My Boyfriend Tried to Dress Me for a Week and It Almost Broke Us

When I introduced my partner, Avi, to Amelia’s partner, Spencer, at an event last November, I led with the most important information: “Spencer recently dressed Amelia for a week on Man Repeller!” They shook hands, we all smiled, it was lovely. Months later — a few days ago, in fact — I learned that at that very moment, a thought had crossed Avi’s mind: Wow, sounds like a nightmare.

He offered this insight as we conducted a retrospective on his attempt to dress me for part two of the series. (You’ll notice I used the word “attempt.”) “I fundamentally do not understand how you dress yourself,” he said when I prodded for details. “I don’t know where you divine your inspiration from! I only have two rules: 1) flatter my legs and 2) flatter my ankles. Otherwise, I just wear the same shit over and over.”

In early February, I’d eagerly pitched him as my stylist, assuming he’d think it sounded fun. I was incredulous that he didn’t, so I pressured him into it anyway, because of course it would be fun! Clothes are a hoot! I’m a blast! “It will be so low-key,” I assured him. “Also, you don’t have to do as well as Spencer.”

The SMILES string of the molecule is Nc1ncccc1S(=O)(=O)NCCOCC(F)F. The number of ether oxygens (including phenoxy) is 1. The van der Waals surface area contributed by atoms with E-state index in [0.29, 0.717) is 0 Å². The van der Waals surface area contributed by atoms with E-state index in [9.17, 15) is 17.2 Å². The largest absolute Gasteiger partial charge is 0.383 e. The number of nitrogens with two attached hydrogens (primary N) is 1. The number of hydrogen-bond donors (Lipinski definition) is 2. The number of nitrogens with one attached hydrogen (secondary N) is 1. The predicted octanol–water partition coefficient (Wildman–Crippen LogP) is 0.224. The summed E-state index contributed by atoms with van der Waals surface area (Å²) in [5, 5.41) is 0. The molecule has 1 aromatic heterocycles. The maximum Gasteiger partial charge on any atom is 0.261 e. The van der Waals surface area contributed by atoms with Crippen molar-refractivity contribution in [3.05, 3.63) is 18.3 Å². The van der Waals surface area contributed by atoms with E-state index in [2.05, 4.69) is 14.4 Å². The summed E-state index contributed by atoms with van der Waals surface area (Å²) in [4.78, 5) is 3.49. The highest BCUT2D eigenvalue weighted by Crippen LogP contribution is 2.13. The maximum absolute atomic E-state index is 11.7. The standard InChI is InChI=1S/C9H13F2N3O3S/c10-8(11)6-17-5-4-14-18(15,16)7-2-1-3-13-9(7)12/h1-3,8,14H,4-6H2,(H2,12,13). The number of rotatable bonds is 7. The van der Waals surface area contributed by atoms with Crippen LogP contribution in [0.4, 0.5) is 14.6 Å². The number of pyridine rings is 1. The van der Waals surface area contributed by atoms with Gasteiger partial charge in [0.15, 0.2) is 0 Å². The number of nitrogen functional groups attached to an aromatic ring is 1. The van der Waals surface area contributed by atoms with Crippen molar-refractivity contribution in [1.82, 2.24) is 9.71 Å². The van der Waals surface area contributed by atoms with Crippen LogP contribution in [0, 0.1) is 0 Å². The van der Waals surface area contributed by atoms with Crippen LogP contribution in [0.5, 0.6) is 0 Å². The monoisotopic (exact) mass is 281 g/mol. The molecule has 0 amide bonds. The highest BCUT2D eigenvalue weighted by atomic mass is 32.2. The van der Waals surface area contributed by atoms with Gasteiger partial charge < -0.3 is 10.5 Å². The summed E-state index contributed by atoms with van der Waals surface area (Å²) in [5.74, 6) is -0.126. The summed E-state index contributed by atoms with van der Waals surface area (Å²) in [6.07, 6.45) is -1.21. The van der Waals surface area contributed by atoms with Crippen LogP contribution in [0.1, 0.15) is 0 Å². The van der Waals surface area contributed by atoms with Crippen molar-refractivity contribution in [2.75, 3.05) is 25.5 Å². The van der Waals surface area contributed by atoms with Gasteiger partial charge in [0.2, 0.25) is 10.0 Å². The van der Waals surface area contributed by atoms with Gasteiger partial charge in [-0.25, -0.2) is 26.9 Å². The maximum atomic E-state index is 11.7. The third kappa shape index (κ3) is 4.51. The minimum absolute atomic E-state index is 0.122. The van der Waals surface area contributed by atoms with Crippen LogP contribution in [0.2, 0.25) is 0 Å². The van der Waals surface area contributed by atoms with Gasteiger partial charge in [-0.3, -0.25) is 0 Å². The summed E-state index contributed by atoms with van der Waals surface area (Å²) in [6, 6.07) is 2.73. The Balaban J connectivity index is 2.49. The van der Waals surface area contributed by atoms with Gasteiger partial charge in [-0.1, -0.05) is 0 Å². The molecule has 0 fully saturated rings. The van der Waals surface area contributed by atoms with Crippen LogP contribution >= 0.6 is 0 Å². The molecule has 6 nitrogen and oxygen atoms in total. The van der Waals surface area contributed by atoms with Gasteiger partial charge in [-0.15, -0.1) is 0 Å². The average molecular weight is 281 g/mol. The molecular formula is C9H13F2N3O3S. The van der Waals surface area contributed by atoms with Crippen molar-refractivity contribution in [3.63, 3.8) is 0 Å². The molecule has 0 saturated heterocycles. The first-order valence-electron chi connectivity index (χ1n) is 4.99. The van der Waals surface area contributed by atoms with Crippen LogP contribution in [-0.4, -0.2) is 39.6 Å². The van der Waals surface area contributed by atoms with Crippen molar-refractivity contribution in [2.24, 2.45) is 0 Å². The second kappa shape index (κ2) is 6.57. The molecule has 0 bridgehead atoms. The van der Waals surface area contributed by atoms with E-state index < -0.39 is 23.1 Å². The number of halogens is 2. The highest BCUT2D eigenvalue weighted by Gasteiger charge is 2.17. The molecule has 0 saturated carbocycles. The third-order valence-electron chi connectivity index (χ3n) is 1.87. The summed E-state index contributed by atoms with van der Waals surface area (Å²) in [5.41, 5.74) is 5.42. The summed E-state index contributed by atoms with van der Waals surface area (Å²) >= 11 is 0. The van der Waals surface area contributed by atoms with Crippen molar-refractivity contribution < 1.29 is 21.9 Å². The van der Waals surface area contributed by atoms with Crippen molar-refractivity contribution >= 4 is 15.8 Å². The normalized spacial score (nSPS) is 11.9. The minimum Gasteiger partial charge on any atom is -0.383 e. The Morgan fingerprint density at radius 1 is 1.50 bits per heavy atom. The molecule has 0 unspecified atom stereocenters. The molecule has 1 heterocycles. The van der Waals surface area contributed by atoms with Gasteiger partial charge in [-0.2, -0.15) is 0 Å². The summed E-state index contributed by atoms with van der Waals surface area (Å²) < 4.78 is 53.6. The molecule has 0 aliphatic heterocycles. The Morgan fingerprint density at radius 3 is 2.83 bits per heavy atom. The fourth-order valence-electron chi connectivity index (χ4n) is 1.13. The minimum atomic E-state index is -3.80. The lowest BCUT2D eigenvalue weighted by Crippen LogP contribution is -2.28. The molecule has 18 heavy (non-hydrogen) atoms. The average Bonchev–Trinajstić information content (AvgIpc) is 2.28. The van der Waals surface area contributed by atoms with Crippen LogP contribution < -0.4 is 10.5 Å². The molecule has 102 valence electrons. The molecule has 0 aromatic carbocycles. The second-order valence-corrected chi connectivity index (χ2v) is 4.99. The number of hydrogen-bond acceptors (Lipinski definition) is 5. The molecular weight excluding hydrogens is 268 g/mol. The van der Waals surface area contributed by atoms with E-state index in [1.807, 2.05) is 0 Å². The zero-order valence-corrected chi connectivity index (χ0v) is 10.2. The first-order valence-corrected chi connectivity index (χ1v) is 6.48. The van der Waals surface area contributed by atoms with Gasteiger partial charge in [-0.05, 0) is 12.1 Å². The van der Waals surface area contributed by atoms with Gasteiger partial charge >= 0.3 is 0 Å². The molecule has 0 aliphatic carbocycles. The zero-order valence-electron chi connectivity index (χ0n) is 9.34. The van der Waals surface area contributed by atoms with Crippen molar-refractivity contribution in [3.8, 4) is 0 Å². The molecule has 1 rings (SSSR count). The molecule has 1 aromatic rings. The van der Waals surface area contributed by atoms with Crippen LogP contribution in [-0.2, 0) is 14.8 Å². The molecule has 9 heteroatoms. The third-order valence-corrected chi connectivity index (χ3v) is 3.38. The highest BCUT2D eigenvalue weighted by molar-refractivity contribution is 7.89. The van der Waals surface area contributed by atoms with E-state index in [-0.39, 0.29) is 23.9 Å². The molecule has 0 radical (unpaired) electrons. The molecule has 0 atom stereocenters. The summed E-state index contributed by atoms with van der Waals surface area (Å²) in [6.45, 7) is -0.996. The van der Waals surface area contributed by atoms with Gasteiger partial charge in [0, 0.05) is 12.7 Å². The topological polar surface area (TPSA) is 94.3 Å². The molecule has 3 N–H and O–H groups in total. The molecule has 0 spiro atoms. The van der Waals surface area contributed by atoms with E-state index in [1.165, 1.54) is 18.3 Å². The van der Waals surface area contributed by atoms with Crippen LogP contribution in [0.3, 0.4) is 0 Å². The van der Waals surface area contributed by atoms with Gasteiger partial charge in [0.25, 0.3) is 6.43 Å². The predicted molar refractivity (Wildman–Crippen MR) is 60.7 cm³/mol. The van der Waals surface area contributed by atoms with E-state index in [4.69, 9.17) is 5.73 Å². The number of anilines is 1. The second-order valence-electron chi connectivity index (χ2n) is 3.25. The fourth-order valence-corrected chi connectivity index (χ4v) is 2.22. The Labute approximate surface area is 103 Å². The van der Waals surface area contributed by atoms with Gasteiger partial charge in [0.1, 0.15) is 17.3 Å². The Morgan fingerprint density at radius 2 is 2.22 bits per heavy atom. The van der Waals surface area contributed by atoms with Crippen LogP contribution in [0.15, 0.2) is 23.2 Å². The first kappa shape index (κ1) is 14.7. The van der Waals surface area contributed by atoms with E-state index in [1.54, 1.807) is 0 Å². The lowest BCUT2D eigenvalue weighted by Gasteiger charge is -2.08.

In a strictly directional sense, it was indeed low-key: the experiment ended with his body curled into the shape of a heap of clothes on the floor of my closet. Kind of poetic. Or in his words, “a catastrophic failure in front of someone whose opinion I respect.” But we’ll get to that in a minute.

Day 1

On the morning of the first day of the challenge, I texted Avi to remind him that after work that day, he’d need to pick my outfit for tomorrow. After replying with three surprised cat emojis and “ahhhh!” there was a five-minute pause and then a shift in tone: “I’m feeling inspired!” Another five-minute pause: “I think this maybe has already gotten out of control…”

I started having what I thought was fun and inspiration, which in hindsight was hubris.

I later learned that when faced with the prospect of actually dressing me, he’d started ticking through his mental Rolodex of style he appreciated and characters that reminded him of me, and then started a mood board via iPhone note, which I only saw later and which he’s agreed to let me paste here, untouched: